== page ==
owned that property in the 1820s when the first family members died.
Summary of our current facts and conclusions:
All this makes good sense to me until I go back and reread the following paragraph in Peter’s obituary:
rule times were hard, and though for the greater part of thirty-three
years [makes it about 1852 or 1854] he lived in that place he was
in fair circumstances, he found at the end of that period he still owed
$1,000 on the land. He had sent his daughters to college and fitted his
two boys out to go to California. He finally sold off his stock, went to
California and in a short time by hard work raised $1,000, with which he
paid the balance due on the land, which he then deeded to his sons.
There is no denying that this passage sounds as if the land on which he still owed $1000 and which he later deeded to his sons was the land on which he had lived his whole time before his first move to California. But that just doesn’t fit with the facts as I have analyzed them above.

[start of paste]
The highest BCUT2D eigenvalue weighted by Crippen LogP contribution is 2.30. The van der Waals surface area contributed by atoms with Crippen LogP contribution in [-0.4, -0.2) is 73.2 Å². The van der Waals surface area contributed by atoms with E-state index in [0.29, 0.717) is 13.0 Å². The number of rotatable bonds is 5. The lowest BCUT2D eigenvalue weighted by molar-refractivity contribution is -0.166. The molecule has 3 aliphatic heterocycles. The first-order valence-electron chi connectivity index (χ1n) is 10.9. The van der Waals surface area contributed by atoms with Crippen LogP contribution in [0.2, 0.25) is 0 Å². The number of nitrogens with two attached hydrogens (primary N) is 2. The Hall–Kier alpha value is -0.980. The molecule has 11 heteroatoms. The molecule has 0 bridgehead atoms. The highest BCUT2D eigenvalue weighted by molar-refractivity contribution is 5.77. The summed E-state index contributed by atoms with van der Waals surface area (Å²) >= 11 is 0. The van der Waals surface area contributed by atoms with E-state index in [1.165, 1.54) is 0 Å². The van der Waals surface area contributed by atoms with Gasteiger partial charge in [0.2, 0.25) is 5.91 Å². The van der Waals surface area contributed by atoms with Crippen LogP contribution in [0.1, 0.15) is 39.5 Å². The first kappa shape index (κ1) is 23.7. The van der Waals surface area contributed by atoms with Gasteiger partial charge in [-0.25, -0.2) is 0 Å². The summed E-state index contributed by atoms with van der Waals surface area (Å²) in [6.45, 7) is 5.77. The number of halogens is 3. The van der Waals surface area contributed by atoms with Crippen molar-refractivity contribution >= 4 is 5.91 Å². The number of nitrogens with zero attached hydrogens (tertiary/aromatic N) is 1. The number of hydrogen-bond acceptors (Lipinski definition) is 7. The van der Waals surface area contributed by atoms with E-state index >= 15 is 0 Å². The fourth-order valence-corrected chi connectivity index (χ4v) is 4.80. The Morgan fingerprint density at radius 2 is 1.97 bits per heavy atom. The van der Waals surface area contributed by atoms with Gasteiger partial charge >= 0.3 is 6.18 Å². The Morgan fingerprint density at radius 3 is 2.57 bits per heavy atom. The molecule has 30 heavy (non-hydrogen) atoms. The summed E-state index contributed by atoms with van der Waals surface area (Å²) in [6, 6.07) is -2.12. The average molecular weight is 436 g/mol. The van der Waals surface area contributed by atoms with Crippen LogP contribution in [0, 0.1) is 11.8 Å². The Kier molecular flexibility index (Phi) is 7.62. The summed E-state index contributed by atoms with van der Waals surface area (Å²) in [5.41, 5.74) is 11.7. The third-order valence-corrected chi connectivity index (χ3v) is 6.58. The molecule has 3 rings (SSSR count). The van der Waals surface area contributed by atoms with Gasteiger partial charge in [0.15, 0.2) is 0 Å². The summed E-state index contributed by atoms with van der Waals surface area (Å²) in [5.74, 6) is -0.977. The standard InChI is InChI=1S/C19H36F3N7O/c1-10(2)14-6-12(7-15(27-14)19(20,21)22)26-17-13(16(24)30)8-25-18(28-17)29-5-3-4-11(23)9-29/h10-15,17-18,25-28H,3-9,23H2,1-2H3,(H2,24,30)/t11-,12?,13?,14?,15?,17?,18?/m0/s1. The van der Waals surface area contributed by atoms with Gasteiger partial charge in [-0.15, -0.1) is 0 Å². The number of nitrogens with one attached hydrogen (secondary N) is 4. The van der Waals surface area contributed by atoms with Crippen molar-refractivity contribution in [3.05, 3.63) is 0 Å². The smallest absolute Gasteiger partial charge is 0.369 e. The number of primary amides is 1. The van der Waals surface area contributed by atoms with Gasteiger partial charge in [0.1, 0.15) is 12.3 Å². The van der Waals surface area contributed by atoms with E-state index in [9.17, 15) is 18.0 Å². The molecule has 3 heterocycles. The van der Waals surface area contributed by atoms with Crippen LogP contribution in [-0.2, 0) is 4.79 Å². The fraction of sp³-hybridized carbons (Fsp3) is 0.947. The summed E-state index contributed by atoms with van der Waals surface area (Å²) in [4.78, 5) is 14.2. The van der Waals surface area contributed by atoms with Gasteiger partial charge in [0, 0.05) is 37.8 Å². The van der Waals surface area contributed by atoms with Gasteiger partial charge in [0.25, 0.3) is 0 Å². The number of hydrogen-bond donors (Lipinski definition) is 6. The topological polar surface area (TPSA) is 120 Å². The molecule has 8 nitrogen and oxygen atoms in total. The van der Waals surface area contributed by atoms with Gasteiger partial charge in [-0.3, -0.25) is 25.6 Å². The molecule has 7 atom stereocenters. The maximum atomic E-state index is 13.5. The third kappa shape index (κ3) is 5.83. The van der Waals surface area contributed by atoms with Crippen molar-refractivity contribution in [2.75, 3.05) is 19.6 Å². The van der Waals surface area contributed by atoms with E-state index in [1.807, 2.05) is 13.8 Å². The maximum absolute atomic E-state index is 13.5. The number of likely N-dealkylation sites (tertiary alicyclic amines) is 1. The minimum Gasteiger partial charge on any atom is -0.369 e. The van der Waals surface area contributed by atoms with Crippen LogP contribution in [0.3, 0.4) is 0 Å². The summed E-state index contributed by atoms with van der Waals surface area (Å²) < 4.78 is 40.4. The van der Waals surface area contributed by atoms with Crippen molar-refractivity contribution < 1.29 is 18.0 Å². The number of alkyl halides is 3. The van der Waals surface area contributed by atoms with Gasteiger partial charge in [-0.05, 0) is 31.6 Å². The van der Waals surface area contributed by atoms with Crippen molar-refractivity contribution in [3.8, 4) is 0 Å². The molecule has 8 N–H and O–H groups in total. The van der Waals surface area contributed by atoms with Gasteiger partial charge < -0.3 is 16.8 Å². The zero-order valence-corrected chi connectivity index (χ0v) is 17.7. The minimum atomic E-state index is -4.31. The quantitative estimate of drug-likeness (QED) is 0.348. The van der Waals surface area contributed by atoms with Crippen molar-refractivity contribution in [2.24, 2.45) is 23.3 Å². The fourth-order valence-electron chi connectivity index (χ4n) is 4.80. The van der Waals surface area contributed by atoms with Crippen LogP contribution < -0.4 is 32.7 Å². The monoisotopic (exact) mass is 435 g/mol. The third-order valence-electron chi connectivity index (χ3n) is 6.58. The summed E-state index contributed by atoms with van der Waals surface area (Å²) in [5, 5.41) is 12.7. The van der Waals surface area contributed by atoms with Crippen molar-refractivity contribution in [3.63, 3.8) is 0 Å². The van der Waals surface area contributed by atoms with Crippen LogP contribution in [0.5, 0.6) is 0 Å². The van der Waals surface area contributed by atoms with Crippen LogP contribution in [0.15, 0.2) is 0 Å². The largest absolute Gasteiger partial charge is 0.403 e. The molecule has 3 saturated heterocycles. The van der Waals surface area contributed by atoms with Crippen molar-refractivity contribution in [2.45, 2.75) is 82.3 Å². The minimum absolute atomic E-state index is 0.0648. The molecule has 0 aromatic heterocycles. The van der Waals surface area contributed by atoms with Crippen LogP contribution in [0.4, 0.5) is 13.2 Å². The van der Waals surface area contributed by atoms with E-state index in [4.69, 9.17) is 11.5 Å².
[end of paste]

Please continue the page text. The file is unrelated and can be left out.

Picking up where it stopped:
Since almost without exception obituaries are written by someone other than the person they are about, is it not possible that the person who wrote Peter’s, in faraway Dakota Territory at least 35 years later, got just a little confused about his property history? For example, does it make sense that the “wild land” Peter claimed and started clearing in 1819 was something he would still owe $1000 on thirty plus years later?
After all my study, I find myself believing that
the livestock Peter sold before going to California was on his original homestead farm, but that the $1000 was still owed on the hilltop
land he had purchased fifteen or so years before. That was the land
he deeded to his sons, which we know in 1871 was sold by them to Elijah
Brooks. That land was seen as having been “the Compton Farm,” first
because it was sold by Comptons and, second, perhaps because part of it had
been farmed by William Compton in his later years, or perhaps one of his
other sons who had buried children in the area in 1840.
It’s gratifying that the new information paints for us a much fuller picture than we had before about our Compton predecessors and their lives after their migration to western New York. But as is so often the case in genealogy, we are left with a whole new set of questions! Meanwhile, here's a story about how the Sugar Hill area got its name.